What is the National Arbitration Forum

Doug Isenberg interviews Renee Fossen (director of the »Forum«) about the UDRP year 2020

Domain attorney and UDRP decision maker Doug Isenberg had the opportunity to speak to Renee Fossen, Director of the Forum Mediation Unit, formerly the National Arbitration Forum (NAF). The focus of the conversation was of course on the UDRP decisions 2020, but the question of how to deal with the GDPR and COVID-19 was also inevitable.

The half-hour video interview by Doug Isenberg from Giga.law with Renee Fossen, director of the forum, begins with an overview of what the forum, which was founded in 1986 and is celebrating its 35th anniversary, does and what services it offers. The start as a general mediation office extended from the beginning over a wide field of arbitration and mediation in the areas of business-to-business, employment, franchise, intellectual property and more, but also training and education. With the introduction of the Uniform Domain-Name Dispute-Resolution Policy (UDRP) by ICANN in 1999, Forum also took over the settlement of domain disputes. The Minneapolis, Minnesota-based dispute settlement body is the only ICANN-accredited institution in the United States. UDRP processes are now the core business. They offer great customer service, respond to questions within 24 hours and deliver quick decisions: on average, it takes 35 days from the application to the decision, a procedure usually takes a maximum of 40 days, rarely longer. Due to the worldwide network of panelists who speak numerous languages, everyone is given the opportunity to fall back on the forum - with special foreign languages ​​one might have to ask.

2020 turned out to be a record year for UDRP proceedings at Forum. At first, when the COVID-19 pandemic began, a decrease in the number of cases was expected, but was then surprised. Fossen initially assumed that fewer proceedings would be conducted because of the low income caused by the pandemic. This also applied to the entertainment, fashion, and travel industries. But the finance industry, insurance and pharmaceutical companies went to great lengths to achieve this. Fossen also sees a connection in the general increase in domain registrations: cybersquatters had more time to do their thing, but lawyers could also devote more time to prosecuting cybersquatters. Of course, numerous domain disputes about Covid and Vaccine domains have been conducted; Although this 5 percent is a factor in the increase, it is not a decisive factor. Fossen sums up despite the COVID-19 pandemic 2020:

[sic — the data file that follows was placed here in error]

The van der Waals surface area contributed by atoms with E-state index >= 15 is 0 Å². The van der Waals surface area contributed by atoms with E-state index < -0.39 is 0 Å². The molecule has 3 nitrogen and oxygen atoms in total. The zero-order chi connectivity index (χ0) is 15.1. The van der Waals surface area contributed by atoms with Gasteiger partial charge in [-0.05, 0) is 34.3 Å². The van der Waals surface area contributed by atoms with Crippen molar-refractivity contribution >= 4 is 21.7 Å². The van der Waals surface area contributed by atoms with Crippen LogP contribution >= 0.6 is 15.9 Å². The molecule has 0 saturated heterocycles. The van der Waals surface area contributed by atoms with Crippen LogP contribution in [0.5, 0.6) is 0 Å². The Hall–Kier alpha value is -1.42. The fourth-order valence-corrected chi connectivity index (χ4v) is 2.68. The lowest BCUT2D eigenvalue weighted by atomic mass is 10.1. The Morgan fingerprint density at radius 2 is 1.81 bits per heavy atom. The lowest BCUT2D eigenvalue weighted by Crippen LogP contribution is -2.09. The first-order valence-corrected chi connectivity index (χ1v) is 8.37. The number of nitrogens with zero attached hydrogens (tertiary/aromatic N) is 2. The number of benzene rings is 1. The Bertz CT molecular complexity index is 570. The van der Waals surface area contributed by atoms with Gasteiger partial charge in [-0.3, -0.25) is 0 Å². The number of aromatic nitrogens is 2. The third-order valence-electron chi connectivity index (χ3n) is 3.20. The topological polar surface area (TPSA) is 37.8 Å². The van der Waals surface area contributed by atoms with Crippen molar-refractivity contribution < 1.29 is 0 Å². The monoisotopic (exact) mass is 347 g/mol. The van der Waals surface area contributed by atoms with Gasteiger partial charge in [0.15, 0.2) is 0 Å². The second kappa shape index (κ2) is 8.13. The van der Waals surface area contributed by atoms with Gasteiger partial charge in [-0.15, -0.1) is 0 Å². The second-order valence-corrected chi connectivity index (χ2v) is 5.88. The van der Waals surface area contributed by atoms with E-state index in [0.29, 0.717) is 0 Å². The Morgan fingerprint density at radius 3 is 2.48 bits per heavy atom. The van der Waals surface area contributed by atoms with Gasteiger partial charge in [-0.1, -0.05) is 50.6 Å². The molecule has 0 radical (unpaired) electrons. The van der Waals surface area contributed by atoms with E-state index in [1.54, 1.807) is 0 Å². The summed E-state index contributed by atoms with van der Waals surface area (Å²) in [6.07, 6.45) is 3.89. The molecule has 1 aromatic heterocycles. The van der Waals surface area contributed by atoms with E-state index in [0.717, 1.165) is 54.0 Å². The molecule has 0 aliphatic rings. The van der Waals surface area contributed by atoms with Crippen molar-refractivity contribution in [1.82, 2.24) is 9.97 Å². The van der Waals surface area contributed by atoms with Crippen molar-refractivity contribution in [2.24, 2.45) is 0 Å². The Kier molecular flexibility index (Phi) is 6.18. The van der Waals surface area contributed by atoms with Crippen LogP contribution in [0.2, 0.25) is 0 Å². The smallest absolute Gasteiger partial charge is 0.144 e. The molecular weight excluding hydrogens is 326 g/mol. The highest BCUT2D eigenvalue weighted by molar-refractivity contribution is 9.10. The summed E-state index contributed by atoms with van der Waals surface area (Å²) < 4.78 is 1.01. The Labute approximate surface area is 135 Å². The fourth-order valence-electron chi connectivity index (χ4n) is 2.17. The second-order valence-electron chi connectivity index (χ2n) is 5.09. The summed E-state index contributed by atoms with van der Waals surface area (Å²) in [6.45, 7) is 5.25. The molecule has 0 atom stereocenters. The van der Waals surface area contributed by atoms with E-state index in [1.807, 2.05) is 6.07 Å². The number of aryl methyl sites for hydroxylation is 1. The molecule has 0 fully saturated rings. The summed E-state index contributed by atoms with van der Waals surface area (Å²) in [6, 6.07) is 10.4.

we had the busiest filing year we’ve ever had since the implementation of the UDRP.

The situation was different for Uniform Rapid Suspension (URS) procedures. This type of procedure is being used less and less, and in 2020 it reached its lowest point since its introduction in 2014. Fossen suspects that the suspension of the domains as a result of a successful USR procedure is ultimately not sufficient because the domain will not be transferred and must be monitored further. The further observation of the domain in particular causes additional costs. Apart from that, this process, which is now also used on .org domains, is still unknown to many trademark owners. Isenberg also brings up the General Data Protection Regulation and its effects. Fossen points out the changes to the regulations: Since the WHOIS often no longer provides the necessary data, the hurdle for providing information about the UDRP opponent has been reduced. Changes have also been made to the regulations with regard to the costs of follow-up briefs: no more fees are charged for them and the individual panelist decides whether to allow follow-up briefs for the procedure.

Finally, Fossen and Isenberg also discussed how to deal with the pandemic internally. The forum itself did not experience any technical problems. Employees could be sent to the home office very quickly. Some employees, so-called case coordinators, some of whom have been with us for over 20 years, have to go to the office to receive any mail, as there are still parties who pay by check. Apart from that, there were no problems with the UDRP procedures, which generally took place online. In this regard, they also see advantages over civil law proceedings, which are restricted due to the pandemic. In addition, it was also possible to continue the other business areas of the forum, for example by carrying out mediations online via zoom.